Cache Size option

Topics: Developer Forum, Project Management Forum, User Forum
Dec 16, 2007 at 3:18 PM
hi folks,

as requested I have implemented in the upcoming release the option to set an max. amount of
the cache size. The following code has been tested and it seems to be very slow:

DateTime startTime = DateTime.Now;
if ( (this.cacheAmountOfObjects * (1024 * 1024)) <= LocalCache.Size())
Console.WriteLine(@"Current Size of Cache: {0}", LocalCache.Size() == 0 ? 0 : LocalCache.Size() / (1024 * 1024));
DateTime stopTime = DateTime.Now;
TimeSpan duration = stopTime - startTime;

Time overview:

with 40 XPath objects: 00:00:00.0625000
with 60 XPath objects: 00:00:00.1406250
with 80 XPath objects: 00:00:00.1562500
with 100 XPath objects: 00:00:00.3281250
with 105 - 110 XPath objects it received the max: 00:00:00.5312500

so I need a better way then to call everytime: LocalCache.Size()

/// <summary>
/// calculates the actual size of this instance.
/// </summary>
/// <returns>a <see cref="long"/> object.</returns>
public long Size()
Hashtable hd = null;
lock (typeof(Cache))
hd = new Hashtable(dict);
// hd = (HybridDictionary)dict;
long size = 0;

foreach (DictionaryEntry de in hd)
size += Formatters.Serialization.BinarySerialize(de).Length;
return size;

while i changed the 3 calls to 1 call:

testCount = LocalCache.Size();
if ((this.cacheAmountOfObjects * (1024 * 1024)) <= testCount) .... etc ..

with 40 XPath objects: 00:00:00.0781250
with 60 XPath objects: 00:00:00.1718750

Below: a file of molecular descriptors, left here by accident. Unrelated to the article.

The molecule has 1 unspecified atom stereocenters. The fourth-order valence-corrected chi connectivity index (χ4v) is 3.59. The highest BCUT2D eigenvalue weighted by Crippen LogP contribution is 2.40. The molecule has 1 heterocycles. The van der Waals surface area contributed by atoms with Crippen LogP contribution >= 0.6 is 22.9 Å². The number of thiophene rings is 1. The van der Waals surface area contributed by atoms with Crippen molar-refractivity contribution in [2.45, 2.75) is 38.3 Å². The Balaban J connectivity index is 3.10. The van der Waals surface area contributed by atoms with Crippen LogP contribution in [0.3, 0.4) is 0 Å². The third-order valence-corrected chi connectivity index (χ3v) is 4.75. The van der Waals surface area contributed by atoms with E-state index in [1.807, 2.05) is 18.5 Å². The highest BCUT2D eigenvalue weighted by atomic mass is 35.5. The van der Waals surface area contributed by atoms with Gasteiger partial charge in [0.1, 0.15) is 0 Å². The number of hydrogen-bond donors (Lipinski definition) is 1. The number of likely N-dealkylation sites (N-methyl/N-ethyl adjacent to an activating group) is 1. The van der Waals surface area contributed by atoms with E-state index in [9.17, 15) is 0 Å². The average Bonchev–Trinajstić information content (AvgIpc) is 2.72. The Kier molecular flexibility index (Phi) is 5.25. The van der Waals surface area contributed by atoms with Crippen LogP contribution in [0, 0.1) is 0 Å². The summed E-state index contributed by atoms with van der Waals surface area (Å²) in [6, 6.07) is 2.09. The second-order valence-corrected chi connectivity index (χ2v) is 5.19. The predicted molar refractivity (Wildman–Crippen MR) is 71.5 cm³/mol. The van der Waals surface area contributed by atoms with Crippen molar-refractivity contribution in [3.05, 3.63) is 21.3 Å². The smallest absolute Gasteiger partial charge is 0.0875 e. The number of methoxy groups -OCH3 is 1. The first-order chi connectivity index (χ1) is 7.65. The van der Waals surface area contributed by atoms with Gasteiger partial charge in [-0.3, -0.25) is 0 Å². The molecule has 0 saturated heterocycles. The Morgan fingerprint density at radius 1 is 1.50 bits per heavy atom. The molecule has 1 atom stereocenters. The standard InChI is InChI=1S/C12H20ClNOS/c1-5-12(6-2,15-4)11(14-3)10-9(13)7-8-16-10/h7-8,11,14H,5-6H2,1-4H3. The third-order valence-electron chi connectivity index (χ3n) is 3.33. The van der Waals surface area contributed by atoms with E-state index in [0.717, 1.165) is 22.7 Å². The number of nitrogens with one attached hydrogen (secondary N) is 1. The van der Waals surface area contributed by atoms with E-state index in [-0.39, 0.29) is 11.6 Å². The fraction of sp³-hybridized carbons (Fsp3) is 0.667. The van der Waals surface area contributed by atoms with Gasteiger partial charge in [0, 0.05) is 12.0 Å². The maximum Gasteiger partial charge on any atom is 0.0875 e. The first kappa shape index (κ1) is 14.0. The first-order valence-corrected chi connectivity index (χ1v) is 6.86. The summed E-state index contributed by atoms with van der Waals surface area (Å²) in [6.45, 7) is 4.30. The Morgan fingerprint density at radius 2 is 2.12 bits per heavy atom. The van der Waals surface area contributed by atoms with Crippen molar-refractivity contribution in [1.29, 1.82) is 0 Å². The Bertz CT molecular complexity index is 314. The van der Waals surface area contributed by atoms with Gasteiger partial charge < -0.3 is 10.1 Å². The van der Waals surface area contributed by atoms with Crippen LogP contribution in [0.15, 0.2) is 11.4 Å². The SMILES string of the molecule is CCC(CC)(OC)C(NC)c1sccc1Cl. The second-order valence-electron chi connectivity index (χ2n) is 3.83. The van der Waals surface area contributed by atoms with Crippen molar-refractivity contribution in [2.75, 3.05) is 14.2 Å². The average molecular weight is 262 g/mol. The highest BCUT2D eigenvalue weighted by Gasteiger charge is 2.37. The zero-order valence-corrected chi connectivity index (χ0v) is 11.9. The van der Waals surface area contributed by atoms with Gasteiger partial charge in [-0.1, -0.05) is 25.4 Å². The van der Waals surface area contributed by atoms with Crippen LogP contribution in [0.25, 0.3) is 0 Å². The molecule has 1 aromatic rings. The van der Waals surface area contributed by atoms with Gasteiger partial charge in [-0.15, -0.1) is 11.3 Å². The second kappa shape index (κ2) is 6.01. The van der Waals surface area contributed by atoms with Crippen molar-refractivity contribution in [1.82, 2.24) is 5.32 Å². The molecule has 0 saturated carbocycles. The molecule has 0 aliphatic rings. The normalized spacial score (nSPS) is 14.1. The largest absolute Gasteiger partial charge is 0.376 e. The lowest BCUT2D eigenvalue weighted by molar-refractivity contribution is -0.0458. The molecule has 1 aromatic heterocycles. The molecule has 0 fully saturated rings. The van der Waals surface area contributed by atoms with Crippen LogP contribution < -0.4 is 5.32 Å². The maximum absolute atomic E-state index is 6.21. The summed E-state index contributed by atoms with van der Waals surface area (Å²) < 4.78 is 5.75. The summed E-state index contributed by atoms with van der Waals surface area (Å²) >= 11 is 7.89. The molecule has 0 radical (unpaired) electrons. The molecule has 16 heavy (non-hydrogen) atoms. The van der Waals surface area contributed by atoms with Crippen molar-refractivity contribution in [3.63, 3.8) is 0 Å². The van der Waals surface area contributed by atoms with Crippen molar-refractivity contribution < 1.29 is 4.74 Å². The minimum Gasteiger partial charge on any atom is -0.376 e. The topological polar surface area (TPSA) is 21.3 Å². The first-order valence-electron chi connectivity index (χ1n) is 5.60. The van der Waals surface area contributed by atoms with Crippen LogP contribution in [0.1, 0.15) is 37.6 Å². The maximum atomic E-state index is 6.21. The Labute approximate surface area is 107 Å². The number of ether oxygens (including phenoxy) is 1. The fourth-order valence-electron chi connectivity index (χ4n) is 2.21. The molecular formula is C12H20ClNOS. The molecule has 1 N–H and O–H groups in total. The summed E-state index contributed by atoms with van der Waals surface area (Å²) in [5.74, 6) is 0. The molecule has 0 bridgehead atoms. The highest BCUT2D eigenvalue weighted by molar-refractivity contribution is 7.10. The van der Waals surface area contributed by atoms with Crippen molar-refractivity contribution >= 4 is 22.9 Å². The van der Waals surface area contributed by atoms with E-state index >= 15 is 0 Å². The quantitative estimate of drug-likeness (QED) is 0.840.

with 80 XPath objects: 00:00:00.3593750
with 100 XPath objects: 00:00:00.3437500
with 105 - 110 XPath objects it received the max: 00:00:00.6250000

as you can see even if I use even one call it's in the avg. sometimes slower then with 3 calls of LocalCache.Size();

my suggestion is the following, we use the clean up interval to validate the size, in case the size exceeded the size we use a simple flag.

any suggestions / ideas are welcome :-)

Dec 16, 2007 at 3:26 PM
i forgot to mention the option, we also can make the following:

testCount += COM.Formatters.Serialization.BinarySerialize(msg.Data).Length;

this would mean we would calculate it every arrival on the server and while we delete items we first need to remove the amount from the counter... this is running fast but it happens many times :-(

Dec 16, 2007 at 4:53 PM
I suggest that the format of storing information should change.

The best way of having a max cap on memory would be to store everything on the server side as a byte array (so that the server is agnostic to what it contains, similar to memcached).

If you do that all you need to do is to have a counter that upon adding or removing data from the cache will simply add up the length of the byte array.
To get the size simply multiple sizeof(byte) with the amount of bytes you have (stored in the previous counter).

This will give you a very good way of knowing exactly how much memory you contain and will allow you to utilize a better eviction strategy when you reach the top.

The idea of serializing the data every time you want to get the real length of data stored is very wasteful.
Dec 18, 2007 at 9:24 AM
Edited Dec 18, 2007 at 12:59 PM
// post has been deleted (ronischuetz) ... all required have been implemented and will be available with next release.